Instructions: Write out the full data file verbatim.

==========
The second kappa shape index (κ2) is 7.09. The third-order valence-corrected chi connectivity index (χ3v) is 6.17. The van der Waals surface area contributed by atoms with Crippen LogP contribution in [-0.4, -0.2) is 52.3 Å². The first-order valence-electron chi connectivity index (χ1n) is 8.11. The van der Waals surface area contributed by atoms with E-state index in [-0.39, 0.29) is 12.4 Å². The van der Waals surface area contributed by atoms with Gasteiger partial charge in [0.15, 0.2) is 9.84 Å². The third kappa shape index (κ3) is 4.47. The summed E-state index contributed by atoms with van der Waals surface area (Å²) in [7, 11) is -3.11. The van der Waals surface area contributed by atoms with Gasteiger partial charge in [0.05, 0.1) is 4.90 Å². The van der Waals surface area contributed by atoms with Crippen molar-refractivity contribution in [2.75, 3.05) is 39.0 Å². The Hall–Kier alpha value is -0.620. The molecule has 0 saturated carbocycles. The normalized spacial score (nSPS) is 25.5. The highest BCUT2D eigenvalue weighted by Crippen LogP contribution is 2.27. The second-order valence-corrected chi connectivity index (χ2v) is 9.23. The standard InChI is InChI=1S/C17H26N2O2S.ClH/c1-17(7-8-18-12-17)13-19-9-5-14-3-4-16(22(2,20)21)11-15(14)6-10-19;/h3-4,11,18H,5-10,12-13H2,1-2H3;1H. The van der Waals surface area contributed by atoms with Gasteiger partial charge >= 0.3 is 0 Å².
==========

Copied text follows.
The second kappa shape index (κ2) is 7.09. The third-order valence-corrected chi connectivity index (χ3v) is 6.17. The van der Waals surface area contributed by atoms with Crippen LogP contribution in [-0.4, -0.2) is 52.3 Å². The first-order valence-electron chi connectivity index (χ1n) is 8.11. The van der Waals surface area contributed by atoms with E-state index in [-0.39, 0.29) is 12.4 Å². The van der Waals surface area contributed by atoms with Gasteiger partial charge in [0.15, 0.2) is 9.84 Å². The third kappa shape index (κ3) is 4.47. The summed E-state index contributed by atoms with van der Waals surface area (Å²) in [7, 11) is -3.11. The van der Waals surface area contributed by atoms with Gasteiger partial charge in [0.05, 0.1) is 4.90 Å². The van der Waals surface area contributed by atoms with Crippen molar-refractivity contribution in [2.75, 3.05) is 39.0 Å². The Hall–Kier alpha value is -0.620. The molecule has 0 saturated carbocycles. The normalized spacial score (nSPS) is 25.5. The highest BCUT2D eigenvalue weighted by Crippen LogP contribution is 2.27. The second-order valence-corrected chi connectivity index (χ2v) is 9.23. The standard InChI is InChI=1S/C17H26N2O2S.ClH/c1-17(7-8-18-12-17)13-19-9-5-14-3-4-16(22(2,20)21)11-15(14)6-10-19;/h3-4,11,18H,5-10,12-13H2,1-2H3;1H. The van der Waals surface area contributed by atoms with Gasteiger partial charge >= 0.3 is 0 Å².